Warning: Contains Spoilers!
The third book in Stephenie Meyer’s vampire series continues the tale of Edward, Bella and now Jacob Black as she approaches high school graduation. It picks up where New Moon left off with Bella’s father’s angry and sometimes rude reaction to her relationship with Edward. He spends much of the story trying to force her to spend time with Jacob, clearly feeling that he would be the better choice for Bella. She, of course, doesn’t agree.
It is in this book that we start to see the detriments to having relationships with two people who are sworn enemies. Edward does not want Bella spending time with Jacob – fearing for her safety, and the same thing is felt by Jacob. A good deal of the first half of the book passes with the two of them throwing species related insults at each other. This understandably infuriates Bella. In the end Edward relents and allows her to spend time with the Quileuetes. It is thanks to this that Bella learns the origins of the wolves in that culture.
Starting in the early part of the novel we also have another line running through the story – that is the vicious and increasing number of unsolved murders occurring in Seattle. In due course we come to learn that these are being perpetrated by newborn vampires who do not have a level of control over their thirst. As the story progresses so does the number of killings and we come to learn that there might be a vampire army loose in that city.
This vampire army is being bred for a single purpose – to kill Bella Swan. This idea forces the vampires and werewolves to form a truce and fight together to destroy the 20 vampires that show up. They are, naturally, successful – and Victoria – the vampire that has been hunting Bella since the start of the second book is finally killed by Edward.
Thereafter, the Volturi show up and kill the one remaining vampire that Victoria created and they leave without incident.
But the story is not yet over, there is one point that has not been settled. Jacob has told Bella he’s in love with her and she discovers she’s also in love with him. Who will she choose? Does that question really need an answer?
As is my standard here I must start off with the things that irked me about this book. The strongest one was Jacob. Bella, I found, was fairly tolerable in this book. Perhaps that was because Jacob took over in the annoyance department. I’m sure that it was a stylistic decision for Meyer to write it the way she did – to show the differences between Edward and jacob. And I suppose it does make sense when we take into account that Edward is about a hundred years old and Jacob is only 17 – there are bound to be some differences in the level of control they each have. And, of course, for a werewolf a certain level of emotion has to be there to phase whereas with a vampire if they lose control . . .
Another thing that’s driving me nuts about the series is that it is almost like a fairy tale. No one dies except the bad guys? Come on! Life is not really like that. I think that it would have been a much greater scene if Jacob had died in the end like she seemed to be leading up to. Or if not him, than one of the Cullens – maybe Jasper or Esme or someone.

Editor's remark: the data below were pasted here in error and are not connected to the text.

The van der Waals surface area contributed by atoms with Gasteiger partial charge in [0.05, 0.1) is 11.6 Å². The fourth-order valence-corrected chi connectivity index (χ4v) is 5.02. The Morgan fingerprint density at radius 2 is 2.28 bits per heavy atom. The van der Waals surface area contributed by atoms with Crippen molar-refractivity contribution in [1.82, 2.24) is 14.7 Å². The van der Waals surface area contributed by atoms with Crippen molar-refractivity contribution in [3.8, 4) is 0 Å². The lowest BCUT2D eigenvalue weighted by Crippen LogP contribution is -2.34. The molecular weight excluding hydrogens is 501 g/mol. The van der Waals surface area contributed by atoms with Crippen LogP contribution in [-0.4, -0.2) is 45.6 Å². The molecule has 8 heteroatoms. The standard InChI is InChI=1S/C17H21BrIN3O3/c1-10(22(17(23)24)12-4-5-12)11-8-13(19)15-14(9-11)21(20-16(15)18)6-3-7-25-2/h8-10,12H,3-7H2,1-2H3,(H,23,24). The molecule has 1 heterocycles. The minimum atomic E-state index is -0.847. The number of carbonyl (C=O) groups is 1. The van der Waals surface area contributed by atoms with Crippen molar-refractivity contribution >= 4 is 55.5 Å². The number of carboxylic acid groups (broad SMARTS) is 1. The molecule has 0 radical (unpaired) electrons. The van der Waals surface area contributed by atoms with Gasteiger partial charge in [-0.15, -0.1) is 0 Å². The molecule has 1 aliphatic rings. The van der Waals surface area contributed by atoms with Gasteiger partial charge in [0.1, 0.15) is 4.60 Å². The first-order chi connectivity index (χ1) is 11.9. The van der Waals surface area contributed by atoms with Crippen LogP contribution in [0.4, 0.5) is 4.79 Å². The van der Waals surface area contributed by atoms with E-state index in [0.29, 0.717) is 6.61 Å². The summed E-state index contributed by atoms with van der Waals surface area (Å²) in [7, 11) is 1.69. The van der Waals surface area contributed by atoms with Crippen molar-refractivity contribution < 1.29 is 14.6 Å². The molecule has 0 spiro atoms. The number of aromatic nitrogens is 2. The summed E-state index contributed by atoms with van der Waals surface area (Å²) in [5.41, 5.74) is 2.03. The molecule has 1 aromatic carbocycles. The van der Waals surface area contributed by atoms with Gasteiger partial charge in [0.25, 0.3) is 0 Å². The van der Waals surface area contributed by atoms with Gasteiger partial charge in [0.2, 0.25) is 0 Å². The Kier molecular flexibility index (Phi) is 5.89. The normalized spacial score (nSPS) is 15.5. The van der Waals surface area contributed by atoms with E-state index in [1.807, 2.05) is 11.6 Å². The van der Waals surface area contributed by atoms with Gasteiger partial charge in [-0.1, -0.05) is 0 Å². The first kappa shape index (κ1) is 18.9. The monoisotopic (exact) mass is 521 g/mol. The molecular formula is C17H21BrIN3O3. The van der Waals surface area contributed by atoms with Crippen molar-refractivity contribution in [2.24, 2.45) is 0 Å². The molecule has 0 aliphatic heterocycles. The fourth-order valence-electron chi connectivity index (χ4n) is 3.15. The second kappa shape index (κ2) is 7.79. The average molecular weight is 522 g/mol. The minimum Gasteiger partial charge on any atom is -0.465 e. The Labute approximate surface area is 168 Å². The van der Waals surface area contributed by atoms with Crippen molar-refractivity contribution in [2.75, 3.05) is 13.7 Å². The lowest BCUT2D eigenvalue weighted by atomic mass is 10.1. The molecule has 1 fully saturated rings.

Even though I find the history of the Quileutes fascinating, and the vampire army history somewhat frightening, the way they’re told almost seems too much like a plot device – which is of course what they are – but after the third sit down expository scene in a row its too much already. I think that with the Quileutes the campfire storytelling fit . . .
And the marriage thing? I will be the first to admit that I do not know much about Meyer’s history other than what’s on the book cover, but the behaviour of the characters seems to fall right in line with what we’d expect from someone educated at Brigham Young. Ultra-conservative, against pre-marital sex, and the like. It is true that I am generalizing here. I do not know if she actually does believe in these things herself . . . but given that she is writing them I cannot imagine that she doesn’t. As this is her story and her characters she is free to do as she chooses I am not faulting her for that. But I had to groan again with the lines about virtue. They just seem too text book American religion. They are all about abstinence – most American religious people, to the detriment of their children. But let me get off my soap box here – this is a book discussion not a rant.
What I did like about the book is that, like I said in my review of New Moon, it seems like her writing is getting better. I didn’t have so many groaning moments. It might be that Meyer is responding to her critics, or maybe she’s getting better as a writer, or maybe she’s more comfortable with her characters, whatever the reason they seem a lot more real to me now than they did in the first two books. Particularly at the end after Bella speaks to Jacob that last time – I almost cried. Almost!
I’m sure there’s a lot more that I liked about the book, but I can’t think of it right now because I read more than half of it in one sitting and it sort of blends together for me. But I’m off to read Breaking Dawn to find out were this child came from that I spoiled myself about when I was on wikipedia the other day.